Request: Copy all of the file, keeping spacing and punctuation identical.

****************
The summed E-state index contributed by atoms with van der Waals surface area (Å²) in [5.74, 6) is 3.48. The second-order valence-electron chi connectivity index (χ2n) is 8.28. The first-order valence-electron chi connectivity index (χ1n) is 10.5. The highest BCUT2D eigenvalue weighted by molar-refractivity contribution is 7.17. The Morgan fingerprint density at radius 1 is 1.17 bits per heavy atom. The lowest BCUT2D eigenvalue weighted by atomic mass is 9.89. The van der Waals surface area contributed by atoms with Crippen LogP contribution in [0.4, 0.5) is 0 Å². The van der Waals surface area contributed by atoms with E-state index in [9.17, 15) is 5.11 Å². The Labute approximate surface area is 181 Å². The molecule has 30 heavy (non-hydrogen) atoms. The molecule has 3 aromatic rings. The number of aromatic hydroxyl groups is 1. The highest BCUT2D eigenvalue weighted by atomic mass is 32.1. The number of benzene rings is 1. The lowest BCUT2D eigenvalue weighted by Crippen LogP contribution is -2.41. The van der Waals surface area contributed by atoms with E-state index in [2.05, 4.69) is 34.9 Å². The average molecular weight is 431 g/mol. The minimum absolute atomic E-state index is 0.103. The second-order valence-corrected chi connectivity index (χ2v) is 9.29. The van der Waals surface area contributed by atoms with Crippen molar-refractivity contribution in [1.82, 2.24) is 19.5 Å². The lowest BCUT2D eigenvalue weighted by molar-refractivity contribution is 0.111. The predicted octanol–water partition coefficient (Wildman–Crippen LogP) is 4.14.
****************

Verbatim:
The summed E-state index contributed by atoms with van der Waals surface area (Å²) in [5.74, 6) is 3.48. The second-order valence-electron chi connectivity index (χ2n) is 8.28. The first-order valence-electron chi connectivity index (χ1n) is 10.5. The highest BCUT2D eigenvalue weighted by molar-refractivity contribution is 7.17. The Morgan fingerprint density at radius 1 is 1.17 bits per heavy atom. The lowest BCUT2D eigenvalue weighted by atomic mass is 9.89. The van der Waals surface area contributed by atoms with Crippen LogP contribution in [0.4, 0.5) is 0 Å². The van der Waals surface area contributed by atoms with E-state index in [9.17, 15) is 5.11 Å². The Labute approximate surface area is 181 Å². The molecule has 30 heavy (non-hydrogen) atoms. The molecule has 3 aromatic rings. The number of aromatic hydroxyl groups is 1. The highest BCUT2D eigenvalue weighted by atomic mass is 32.1. The number of benzene rings is 1. The lowest BCUT2D eigenvalue weighted by Crippen LogP contribution is -2.41. The van der Waals surface area contributed by atoms with E-state index in [2.05, 4.69) is 34.9 Å². The average molecular weight is 431 g/mol. The minimum absolute atomic E-state index is 0.103. The second-order valence-corrected chi connectivity index (χ2v) is 9.29. The van der Waals surface area contributed by atoms with Crippen molar-refractivity contribution in [1.82, 2.24) is 19.5 Å². The lowest BCUT2D eigenvalue weighted by molar-refractivity contribution is 0.111. The predicted octanol–water partition coefficient (Wildman–Crippen LogP) is 4.14.